Some hypothetical questions on human rights:

* What if Lech Walesa of Poland were Lech Walesa of Guatemala, a union leader risking his life to free Guatemalan workers from government death squads? Would the Reagan administration be hailing Walesa of Guatemala as a champion of freedom?

* What if he were Walesa of the Philippines, held in jail since 1972 when martial law made union organizers defenseless against government charges that they were "public order violators"? Would his cause prompt the Reagan administration to impose economic sanctions against the Marcos government?

* What if he were Walesa of El Salvador (where murders of two American labor organizers remain unsolved), or Chile, or Brazil, or Turkey? Would his calls for the rights of workers be heard in high places in Washington?

These are not questions that strain for answers. The spirit of terror and violence by which a Gen. Jaruzelski of Poland locks up a Lech Walesa is shared by a Gen. Garcia of Guatemala and President Marcos of the Philippines. The difference is that the Polish government's war against its people is denounced by the Reagan administration while the other governments find that their brutality is supported.

The support can get ludicrous, as in the now-famous toast that George Bush gave to Marcos last July: "We love your adherence to democratic principle -- and to the democratic processes . . . ." This to a corrupt, gangsterish tyrant who only a few days before the Bush toast was condemned by the Roman Catholic cardinal of Manila for conducting "a deliberate, finely orchestrated campaign to throttle the freedom of the church to speak on matters of Catholic morality."

The Philippine labor organizers, labeled subversives by Marcos, could have tutored Lech Walesa. In 1975, which was the third year of martial law, the government's ban against strikes was defied by thousands of Philippine workers. Repression followed. A Philippine secretary of defense defined subversion in terms that would find no dissent among fellow dictators in Poland or Moscow: "Anybody who goes against the government or who tries to convince the people to go against the government, that is subversion."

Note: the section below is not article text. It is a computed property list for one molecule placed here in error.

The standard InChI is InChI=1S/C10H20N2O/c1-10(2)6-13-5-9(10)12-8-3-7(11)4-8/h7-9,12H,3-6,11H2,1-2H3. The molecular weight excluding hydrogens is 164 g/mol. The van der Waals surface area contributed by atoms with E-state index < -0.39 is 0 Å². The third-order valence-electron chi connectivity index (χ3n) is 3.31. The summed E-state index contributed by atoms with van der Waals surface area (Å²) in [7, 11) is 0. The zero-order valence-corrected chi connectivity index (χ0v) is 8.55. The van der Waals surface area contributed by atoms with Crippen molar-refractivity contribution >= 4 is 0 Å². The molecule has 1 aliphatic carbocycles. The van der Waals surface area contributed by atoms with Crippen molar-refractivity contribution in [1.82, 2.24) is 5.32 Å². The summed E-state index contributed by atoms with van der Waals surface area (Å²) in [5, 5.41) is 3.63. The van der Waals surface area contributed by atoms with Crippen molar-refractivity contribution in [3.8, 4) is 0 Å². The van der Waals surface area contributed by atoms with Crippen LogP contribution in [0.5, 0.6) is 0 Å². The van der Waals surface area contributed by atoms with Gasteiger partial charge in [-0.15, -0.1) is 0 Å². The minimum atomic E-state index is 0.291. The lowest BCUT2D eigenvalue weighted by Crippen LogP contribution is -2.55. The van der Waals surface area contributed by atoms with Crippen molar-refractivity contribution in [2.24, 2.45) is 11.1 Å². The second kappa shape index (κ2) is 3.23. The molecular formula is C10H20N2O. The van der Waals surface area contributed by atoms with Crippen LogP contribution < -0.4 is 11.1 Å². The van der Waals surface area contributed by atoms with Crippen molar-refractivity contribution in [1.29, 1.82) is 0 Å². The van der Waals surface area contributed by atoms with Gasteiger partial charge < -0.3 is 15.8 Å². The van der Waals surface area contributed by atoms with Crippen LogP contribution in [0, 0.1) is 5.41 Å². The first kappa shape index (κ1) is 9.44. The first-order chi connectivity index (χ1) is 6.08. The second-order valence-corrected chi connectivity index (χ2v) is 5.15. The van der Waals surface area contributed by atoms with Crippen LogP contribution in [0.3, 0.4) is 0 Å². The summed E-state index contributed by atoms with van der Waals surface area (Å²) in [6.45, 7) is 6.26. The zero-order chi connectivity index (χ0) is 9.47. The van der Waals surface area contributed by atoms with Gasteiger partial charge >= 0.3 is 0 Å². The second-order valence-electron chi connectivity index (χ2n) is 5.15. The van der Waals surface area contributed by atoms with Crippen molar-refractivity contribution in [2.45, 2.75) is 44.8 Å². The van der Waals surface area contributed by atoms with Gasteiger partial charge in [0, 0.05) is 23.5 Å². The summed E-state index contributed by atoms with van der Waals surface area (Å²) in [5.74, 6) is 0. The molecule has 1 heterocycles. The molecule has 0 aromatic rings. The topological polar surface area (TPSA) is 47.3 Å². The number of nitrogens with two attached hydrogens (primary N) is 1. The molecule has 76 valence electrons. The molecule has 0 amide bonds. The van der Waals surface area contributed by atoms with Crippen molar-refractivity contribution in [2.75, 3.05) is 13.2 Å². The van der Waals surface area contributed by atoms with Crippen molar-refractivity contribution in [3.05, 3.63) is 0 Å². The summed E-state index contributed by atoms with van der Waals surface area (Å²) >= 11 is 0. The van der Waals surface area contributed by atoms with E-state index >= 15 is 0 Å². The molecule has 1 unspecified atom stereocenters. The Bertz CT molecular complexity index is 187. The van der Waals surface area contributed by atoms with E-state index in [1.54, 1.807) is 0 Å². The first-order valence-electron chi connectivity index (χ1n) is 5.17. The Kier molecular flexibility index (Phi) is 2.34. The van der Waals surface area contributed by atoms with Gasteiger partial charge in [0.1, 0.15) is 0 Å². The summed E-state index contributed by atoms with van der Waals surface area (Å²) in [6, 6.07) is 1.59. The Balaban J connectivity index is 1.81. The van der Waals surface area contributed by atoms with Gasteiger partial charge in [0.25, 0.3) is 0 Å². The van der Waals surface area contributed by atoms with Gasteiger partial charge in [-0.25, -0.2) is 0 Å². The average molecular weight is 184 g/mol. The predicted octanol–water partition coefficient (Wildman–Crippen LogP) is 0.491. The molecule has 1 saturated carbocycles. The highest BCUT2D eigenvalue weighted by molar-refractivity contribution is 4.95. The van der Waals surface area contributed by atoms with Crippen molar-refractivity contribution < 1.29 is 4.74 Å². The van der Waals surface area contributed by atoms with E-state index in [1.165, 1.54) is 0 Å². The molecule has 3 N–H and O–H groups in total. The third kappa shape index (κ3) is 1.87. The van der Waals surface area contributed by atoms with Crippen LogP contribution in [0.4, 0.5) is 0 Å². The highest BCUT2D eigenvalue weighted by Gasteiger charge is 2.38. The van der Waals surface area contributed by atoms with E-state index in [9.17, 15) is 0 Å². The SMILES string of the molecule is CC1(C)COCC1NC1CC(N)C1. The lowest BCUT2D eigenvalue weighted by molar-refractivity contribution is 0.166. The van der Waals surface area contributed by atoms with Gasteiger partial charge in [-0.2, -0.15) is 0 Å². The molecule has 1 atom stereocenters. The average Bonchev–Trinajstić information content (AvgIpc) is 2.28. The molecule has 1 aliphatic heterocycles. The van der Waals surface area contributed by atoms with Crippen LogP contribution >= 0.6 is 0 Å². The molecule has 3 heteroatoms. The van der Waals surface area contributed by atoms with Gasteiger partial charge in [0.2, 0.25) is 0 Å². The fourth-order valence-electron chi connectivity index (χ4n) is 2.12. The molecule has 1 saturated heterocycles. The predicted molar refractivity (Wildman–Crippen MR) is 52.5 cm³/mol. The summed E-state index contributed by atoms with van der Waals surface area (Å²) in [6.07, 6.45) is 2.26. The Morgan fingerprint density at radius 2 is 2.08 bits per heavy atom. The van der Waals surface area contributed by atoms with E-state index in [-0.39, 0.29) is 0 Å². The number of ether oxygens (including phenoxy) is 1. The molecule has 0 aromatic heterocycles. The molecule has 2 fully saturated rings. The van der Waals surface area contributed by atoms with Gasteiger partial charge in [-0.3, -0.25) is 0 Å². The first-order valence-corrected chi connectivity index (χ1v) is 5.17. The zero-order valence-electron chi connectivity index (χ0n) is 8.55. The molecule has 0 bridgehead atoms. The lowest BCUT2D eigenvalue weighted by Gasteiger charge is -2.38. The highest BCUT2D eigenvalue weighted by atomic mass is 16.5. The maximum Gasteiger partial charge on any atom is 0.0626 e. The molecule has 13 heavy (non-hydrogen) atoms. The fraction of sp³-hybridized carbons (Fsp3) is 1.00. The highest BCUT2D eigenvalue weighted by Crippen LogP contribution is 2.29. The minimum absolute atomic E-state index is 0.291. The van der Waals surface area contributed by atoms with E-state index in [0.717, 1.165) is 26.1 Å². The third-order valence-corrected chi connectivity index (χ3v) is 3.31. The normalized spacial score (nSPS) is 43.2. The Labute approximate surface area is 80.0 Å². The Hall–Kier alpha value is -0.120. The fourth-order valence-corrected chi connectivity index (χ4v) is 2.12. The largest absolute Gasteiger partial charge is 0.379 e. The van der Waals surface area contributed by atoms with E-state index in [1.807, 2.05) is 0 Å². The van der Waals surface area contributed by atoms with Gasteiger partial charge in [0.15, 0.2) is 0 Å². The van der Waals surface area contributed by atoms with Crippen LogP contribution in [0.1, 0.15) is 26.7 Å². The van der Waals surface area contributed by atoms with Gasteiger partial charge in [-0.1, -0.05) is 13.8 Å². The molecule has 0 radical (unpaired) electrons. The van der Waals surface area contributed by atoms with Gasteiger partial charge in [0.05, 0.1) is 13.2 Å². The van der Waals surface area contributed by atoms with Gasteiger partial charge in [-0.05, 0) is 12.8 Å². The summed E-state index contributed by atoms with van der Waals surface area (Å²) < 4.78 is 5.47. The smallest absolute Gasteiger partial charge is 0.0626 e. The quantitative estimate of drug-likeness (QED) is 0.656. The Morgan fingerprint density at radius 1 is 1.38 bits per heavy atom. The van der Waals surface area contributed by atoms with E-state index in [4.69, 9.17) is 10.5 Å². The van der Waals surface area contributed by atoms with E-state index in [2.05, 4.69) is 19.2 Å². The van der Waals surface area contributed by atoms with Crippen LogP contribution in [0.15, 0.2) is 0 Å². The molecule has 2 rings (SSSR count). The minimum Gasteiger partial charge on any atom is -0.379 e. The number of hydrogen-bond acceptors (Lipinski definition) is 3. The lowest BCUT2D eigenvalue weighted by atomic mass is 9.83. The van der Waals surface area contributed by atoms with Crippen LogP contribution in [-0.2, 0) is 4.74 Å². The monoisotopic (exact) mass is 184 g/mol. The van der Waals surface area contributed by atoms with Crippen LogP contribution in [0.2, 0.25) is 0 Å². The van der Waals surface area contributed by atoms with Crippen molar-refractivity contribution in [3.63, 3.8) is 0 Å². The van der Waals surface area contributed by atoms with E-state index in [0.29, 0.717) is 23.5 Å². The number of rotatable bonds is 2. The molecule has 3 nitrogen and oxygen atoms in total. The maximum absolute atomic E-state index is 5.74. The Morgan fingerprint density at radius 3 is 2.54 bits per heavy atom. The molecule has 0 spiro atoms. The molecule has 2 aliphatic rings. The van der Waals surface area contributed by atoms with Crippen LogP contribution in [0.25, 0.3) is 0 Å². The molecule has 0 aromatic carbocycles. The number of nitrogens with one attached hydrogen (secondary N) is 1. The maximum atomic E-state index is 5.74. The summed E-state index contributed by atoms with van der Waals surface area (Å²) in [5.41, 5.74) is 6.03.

With no martial law for a year, after eight years of it, Marcos warned three months ago that he might return to his iron rule. "Labor is getting restive," he said. "I'm going to pick them up if they keep on causing trouble."

In the absence of moral consistency, the Reagan protests against Jaruzelski are hollow. Who is Reagan to be condemning one repressor while supporting so many others?

The administration runs low on political consistency too. With Poland, quiet diplomacy has been pushed aside for the moment. No Gen. Vernon Walters, the former CIA official turned ambassador-at-large, has been quietly dispatched to talk general-to-general with Jaruzelski, as he was sent last May to the murderous Gen. Garcia of Guatemala.

The administration's siding with Lech Walesa might be more inspiring if the world's other jailed labor leaders were to find themselves befriended by Reagan. But it won't happen. The president said on public television the other night that his foreign policy is retaining "quiet diplomacy -- getting things done, not by challenging someone and then putting his back up in the other country because politically he'll look like a weakling if he agrees with you."

This is the sharpest definition of quiet diplomacy to date. It's the delicate feelings of torturers and bullies that Reagan is worried about: What if Gen. Garcia decides to stop sending out death squads to gun down priests and word spreads among the peasants that he is a weakling? How could Marcos see himself as the strong man of the Pacific if it were known that George Bush was pushing him around with cumbrous talk of democratic freedom?

For human rights advocates, it's a low moment when an American president says that he must be silent about freedom and justice lest he create weaklings. But the victims of the Marcoses, Garcias and Jaruzelskis know the truth: The weakest leaders are those who coweringly hide behind martial laws and death squads. 1982, The Washington Post Company